I like having some obscure athletes in Sportkings too, but not as many as are in Series F, and not at $90/box.
My bigger point is that at that price, and with that many obscure athletes in the checklist, it greatly increases the odds that most boxes will be money-losers. And I am neither inclined to, or able to afford to, spend $90 on a box when I am almost certain to lose money on it.
I collect Sportkings for the base cards, which I think are the best-looking cards being produced in the hobby today. But given that after release I will be able to buy the complete Series F set for $40-50 on Ebay (although I would much rather be able to build the set myself through buying boxes), why should I spend $90 on a box that is only going to contain four base cards (i.e. 1/12th of the base set) and one "hit" that is more likely than not going to be worth far less than the price of the box?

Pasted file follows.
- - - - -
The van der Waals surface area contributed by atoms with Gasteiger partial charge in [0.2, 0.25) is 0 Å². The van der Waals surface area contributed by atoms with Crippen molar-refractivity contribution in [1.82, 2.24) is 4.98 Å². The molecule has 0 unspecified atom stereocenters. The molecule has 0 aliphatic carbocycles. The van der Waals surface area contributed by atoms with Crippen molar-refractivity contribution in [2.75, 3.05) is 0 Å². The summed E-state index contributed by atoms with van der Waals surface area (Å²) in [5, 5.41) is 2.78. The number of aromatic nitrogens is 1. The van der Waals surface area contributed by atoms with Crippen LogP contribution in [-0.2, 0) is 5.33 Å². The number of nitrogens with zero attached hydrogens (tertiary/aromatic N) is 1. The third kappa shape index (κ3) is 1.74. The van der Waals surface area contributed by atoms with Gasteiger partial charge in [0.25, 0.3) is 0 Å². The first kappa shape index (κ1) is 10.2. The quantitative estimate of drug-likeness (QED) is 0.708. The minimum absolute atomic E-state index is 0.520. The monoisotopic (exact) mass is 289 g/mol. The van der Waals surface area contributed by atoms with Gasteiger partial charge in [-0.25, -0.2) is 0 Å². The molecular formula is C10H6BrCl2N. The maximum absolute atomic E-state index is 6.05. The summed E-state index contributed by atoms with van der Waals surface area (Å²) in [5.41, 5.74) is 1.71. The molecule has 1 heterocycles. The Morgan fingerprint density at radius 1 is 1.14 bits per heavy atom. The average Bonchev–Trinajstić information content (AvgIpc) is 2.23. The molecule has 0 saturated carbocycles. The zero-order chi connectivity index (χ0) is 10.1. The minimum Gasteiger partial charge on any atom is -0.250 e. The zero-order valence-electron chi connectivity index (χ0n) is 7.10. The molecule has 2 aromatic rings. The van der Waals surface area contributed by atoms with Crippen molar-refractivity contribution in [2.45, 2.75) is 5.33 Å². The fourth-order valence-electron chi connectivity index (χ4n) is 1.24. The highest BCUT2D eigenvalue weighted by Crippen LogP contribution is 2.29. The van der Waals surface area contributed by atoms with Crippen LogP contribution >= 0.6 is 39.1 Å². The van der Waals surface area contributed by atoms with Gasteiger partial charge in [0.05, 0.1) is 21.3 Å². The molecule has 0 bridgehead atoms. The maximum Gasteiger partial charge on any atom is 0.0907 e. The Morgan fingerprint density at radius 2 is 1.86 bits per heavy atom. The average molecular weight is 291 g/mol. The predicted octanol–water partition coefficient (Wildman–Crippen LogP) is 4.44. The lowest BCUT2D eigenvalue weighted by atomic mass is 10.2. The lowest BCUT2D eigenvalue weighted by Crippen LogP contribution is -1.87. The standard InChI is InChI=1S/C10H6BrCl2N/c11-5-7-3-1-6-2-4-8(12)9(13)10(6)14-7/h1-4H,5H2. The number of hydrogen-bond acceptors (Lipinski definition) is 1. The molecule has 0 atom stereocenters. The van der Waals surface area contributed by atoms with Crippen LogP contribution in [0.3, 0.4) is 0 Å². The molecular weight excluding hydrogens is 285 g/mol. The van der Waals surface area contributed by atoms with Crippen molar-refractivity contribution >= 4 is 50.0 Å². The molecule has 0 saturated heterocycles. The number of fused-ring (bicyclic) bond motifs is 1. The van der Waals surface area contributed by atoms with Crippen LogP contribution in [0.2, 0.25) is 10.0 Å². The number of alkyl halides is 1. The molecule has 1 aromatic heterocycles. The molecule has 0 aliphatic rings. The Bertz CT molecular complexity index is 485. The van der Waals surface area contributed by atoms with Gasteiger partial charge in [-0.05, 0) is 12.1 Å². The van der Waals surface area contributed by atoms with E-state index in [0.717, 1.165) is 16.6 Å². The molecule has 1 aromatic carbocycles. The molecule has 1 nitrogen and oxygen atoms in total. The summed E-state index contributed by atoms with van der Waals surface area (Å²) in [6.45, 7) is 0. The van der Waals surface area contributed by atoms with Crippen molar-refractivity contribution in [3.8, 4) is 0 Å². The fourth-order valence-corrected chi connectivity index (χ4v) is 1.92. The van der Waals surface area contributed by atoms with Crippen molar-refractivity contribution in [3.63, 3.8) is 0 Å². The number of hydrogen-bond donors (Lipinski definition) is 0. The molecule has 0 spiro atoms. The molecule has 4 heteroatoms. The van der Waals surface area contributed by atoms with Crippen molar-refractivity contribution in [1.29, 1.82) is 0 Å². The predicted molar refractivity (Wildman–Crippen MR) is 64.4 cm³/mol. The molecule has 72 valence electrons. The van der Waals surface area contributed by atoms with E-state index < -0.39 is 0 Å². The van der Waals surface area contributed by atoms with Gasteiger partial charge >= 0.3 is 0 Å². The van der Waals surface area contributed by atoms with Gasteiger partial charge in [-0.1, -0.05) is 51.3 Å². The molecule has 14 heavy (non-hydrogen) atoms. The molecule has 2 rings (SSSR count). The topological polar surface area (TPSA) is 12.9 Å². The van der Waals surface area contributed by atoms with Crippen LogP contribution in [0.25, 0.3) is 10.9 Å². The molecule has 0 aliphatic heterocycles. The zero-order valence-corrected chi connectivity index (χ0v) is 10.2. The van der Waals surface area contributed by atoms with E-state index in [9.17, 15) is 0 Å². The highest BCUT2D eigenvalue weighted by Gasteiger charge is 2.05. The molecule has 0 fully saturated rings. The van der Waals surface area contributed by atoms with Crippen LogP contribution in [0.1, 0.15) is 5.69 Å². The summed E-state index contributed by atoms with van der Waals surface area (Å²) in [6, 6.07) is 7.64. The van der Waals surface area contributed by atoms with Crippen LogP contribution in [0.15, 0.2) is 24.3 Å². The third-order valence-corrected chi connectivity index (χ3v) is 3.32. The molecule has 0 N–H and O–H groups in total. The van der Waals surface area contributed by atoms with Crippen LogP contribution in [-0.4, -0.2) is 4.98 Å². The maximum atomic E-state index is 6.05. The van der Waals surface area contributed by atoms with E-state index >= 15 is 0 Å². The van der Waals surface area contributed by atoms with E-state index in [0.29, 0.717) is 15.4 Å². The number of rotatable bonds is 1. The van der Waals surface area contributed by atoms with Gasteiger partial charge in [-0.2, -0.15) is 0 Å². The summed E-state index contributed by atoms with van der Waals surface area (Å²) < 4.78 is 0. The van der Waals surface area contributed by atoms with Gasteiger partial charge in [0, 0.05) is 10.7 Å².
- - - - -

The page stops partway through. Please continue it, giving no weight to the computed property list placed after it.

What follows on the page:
That's the question I'm trying to get Dr. Price to answer...
My concern, in it's simplest form, is that I think the product is being financially structured to only be affordable to case-rippers (who I view as nothing more than profit-seeeking gamblers/middlemen), rather than the people like me who actually love and collect SportKings, and would like nothing more than to be able to build the base set by ripping a few reasonably priced boxes.